# “Make 100” Math Games for 100th Day of School

Want to boost mental math skills and number sense? Grab this set of “make 100” math games and celebrate the 100th day of school!

Do you celebrate the 100th day of school with your students? Although it’s not a specific, recognizedÂ  holiday, it does provide a chance to have some fun and acknowledge a milestone in your school year. So why not take the opportunity to celebrate? That doesn’t mean you have to take a break from important math learning, of course! So today I’m sharing some low-prep but fun 100th day of school math games to help your kids build number sense and strengthen their mental math skills. And of course, celebrate the number 100 and the fact that you’re only 80 school days away from the end of the school year…but who’s counting! ðŸ˜‰

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## “Make 100” Math Games:

Although there are lots of different ways to celebrate the 100th day, I think giving kids time to play with the number 100 is a great idea!

Rather than telling your kids tips or strategies for making 100 (i.e. make sure the tens equal 90 and the ones equal 10) give them a chance to play with and struggle through it on their own.

Then when they finally have that break through “a-ha” moment, where they see a pattern or understand the “trick” of making 90 and 10, there will be much rejoicing.

And they will be so proud of themselves for seeing the numbers in that way and will be more likely to remember and retain what they’ve learned. (And excited to have a more efficient strategy if they’ve been using something like counting on).

To help support them in this journey, you make want to supply a hundreds chart for them to visualize or mark to find the “pair” to make 100.

(For more ideas for learning with a hundreds chart, see this post!)

## “Make 100” Card Game:

The first page of the download uses a simple deck of playing cards for kids to practice “making 100” and writing equations.

To use, remove all the face cards and shuffle the deck well. Place them in a stack face down and give your students a recording page.

They then draw two cards and use them to create a 2-digit number on their game board.

Using that number, they then find the addend that will “make 100” with the number they built.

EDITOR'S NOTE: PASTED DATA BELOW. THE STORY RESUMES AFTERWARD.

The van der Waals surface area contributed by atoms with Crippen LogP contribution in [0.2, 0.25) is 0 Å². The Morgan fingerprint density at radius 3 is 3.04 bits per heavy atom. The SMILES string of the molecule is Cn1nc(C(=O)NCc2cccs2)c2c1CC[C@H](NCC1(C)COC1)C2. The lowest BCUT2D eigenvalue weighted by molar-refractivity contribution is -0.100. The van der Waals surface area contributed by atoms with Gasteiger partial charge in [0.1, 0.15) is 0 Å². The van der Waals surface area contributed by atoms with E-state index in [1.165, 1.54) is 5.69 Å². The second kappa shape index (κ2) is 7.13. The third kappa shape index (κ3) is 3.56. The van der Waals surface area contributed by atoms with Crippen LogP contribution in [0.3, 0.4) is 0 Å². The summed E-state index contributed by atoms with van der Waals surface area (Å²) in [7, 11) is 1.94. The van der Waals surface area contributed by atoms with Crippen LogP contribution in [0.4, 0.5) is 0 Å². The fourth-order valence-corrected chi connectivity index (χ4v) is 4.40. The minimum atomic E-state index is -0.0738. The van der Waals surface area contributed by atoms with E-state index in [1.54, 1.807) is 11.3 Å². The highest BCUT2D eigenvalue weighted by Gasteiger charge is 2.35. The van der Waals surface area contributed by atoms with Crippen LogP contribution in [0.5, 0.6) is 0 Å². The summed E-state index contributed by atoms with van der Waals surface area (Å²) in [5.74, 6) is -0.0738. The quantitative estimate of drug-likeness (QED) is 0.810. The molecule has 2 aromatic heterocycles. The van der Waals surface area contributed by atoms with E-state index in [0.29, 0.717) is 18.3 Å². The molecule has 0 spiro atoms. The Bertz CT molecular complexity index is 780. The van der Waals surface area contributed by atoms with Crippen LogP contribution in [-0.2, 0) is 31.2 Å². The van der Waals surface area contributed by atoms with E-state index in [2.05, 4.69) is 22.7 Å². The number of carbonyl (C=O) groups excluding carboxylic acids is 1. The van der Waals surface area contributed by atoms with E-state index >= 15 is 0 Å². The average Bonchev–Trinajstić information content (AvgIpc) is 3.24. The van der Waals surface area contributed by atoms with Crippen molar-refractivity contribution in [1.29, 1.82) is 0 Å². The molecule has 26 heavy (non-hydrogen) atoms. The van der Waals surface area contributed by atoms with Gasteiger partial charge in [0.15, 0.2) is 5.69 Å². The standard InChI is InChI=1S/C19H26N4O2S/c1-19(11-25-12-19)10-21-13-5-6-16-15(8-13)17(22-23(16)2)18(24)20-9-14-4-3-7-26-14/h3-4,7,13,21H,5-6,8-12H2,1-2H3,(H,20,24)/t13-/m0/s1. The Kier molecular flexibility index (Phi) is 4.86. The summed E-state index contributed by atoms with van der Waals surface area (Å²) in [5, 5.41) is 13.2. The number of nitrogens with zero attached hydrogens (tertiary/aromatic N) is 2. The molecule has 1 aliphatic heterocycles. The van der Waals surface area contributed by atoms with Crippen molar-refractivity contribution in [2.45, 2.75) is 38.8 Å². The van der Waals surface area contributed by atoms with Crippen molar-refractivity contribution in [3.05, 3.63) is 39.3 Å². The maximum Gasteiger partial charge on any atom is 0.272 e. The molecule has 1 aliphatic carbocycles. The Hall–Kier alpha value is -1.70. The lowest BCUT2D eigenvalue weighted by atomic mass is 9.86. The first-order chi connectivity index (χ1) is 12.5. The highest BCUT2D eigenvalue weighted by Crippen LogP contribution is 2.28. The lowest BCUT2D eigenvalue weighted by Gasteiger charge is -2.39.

For example, if they draw a 6 and a 5 to make the number 65, they would write 65 + 35 = 100.

Note though, that they could have used the cards to make the number 56. Then they would write 56 + 44 = 100.

If your students are completing this independently, they draw cards and write equations until the recording spaces are filled.

If you’d rather they do this with a partner, they take turns building a number and writing an equation on the recording page. One partner begins by drawing cards and writing the equation. The other partner then checks their answer with the calculator. Then they switch.

## “Make 100” Dash Dice Game:

The second low-prep game uses dice, and is designed to be played with a partner. (Although, you could let kids play this independently as well, if you wanted).

The goal of this game is to be the first to cover 4 in a row, but you could also play until the board is covered completely. Then the player who has covered the most spaces wins.

### Materials Needed:

• One game board per group
• Game markers (red and yellow chips, coins, unifix cubes, etc.)-one color per player
• OR laminate the game board and give each player a different colored dry erase marker to cross off their answers

The game begins in a similar way to the card game. Player one rolls two dice and uses the two values to create a 2-digit number.

PLEASE NOTE: Kids will likely try to add the values together, because that is usually the case in dice games. Make sure they know that the numbers each represent a digit, like in the card game.

Player one then covers or crosses off the number that will “make 100” with the number they made with their dice.

Again, like in the card game, they can make 2 different numbers with their dice, so they will want to think about what the best option is,Â  because they’re trying to get 4 in a row.

For example, say they roll a 2 and a 5. They can use this to make the number 25 and cross off or cover 75 on the game board.

But what if 75 is already covered? Or what if 75 wasn’t an option? (Not every single possible answer is on the game board) Or what if a better square is available that will get them closer to 4 in a row?

They can also consider making the number 52 with their dice. This would allow them to cross off or cover 48 on the game board. If that is a better option, they should use that.

Player two then plays the same way.

If there are no spaces available to play on, they lose that turn. Players continue taking turns until someone gets 4 in a row. The first player to cover 4 in a row wins.

Or if they’re really having fun and don’t want to quit, they can play until the whole board is covered. Then the player with the most covered spaces wins.

## Celebrate 100 Worksheets:

Lastly, there are some simple and low-prep practice pages in the download to provide additional practice with making 100.

Kids match each balloon to the number at the bottom that will “make 100” with the number on the balloon.

This would be a great way to reinforce what kids learned through playing the games, or a simple homework assignment to get in some extra practice.

## More Math Fun for the 100th Day of School:

Looking for more ways to celebrate the 100th day? Check out these additional resources to practice making 100 or have 100th day of school fun.